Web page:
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Google recently announced a new feature: forms. By combining spreadsheets with bulk e-mail, the new function (which was revealed on the Google Docs blog) lets a spreadsheet author send out a mail with fields for recipients to fill in. As they do, the spreadsheet gets completed. It’s a real-time survey that pumps data straight into a spreadsheet. It’s also another example of the difference between desktop software and web-based applications.
Google does a great job of re-thinking basic applications when they live online, something traditional software vendors seem to have a hard time doing. In an earlier release, for example, they added functions like =ImportFeed (to pull data in from an RSS feed) and =GoogleFinance (to pull data in from Google’s financial tracking site.)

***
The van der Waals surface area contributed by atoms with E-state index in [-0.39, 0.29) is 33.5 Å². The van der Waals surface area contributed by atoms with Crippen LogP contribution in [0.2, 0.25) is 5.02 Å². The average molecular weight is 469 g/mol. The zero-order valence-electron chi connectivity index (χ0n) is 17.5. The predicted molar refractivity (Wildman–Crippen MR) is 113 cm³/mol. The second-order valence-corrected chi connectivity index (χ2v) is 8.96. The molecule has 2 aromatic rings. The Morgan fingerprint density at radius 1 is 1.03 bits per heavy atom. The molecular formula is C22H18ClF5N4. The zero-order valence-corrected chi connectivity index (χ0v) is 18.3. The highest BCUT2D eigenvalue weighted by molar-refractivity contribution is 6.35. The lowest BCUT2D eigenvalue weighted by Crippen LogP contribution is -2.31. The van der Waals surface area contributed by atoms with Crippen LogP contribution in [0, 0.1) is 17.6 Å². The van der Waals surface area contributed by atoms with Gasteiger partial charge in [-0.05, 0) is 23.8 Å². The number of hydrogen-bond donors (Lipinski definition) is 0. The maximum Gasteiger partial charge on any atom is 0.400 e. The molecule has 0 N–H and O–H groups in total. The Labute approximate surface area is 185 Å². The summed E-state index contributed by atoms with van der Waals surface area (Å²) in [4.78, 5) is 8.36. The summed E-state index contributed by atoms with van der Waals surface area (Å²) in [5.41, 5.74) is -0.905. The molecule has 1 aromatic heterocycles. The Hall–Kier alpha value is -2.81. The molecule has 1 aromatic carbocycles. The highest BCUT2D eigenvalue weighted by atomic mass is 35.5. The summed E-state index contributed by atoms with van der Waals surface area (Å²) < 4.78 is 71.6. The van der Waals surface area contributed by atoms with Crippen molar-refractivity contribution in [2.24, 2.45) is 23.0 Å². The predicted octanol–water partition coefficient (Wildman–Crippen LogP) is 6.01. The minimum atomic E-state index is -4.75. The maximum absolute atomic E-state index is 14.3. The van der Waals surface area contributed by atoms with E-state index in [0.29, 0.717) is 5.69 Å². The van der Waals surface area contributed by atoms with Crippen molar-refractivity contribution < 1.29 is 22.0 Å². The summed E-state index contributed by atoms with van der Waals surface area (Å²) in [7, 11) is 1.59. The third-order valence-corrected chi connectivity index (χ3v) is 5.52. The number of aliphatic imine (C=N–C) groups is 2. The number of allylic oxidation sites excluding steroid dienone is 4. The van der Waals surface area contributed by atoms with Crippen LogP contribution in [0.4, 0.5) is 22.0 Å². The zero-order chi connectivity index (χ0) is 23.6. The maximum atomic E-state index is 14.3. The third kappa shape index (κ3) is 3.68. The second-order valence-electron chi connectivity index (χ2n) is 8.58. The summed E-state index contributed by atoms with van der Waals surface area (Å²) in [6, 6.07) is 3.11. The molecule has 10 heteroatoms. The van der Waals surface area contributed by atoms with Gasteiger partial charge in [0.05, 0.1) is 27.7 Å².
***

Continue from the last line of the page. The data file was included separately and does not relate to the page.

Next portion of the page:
A few functions like this, and Google turns any spreadsheet-literate user into a web services developer.
By contrast, consider Windows Mobile. If I have a spreadsheet full of phone numbers, I should be able to select a number and dial it. But the Mobile version of Excel is so true to the original, it doesn’t think about data in the context of being a phone. So I have to manually copy the number to the clipboard, create a new contact with that number, and dial it.
We don’t need web-based versions of our desktop software. We need web software that takes advantage of being online.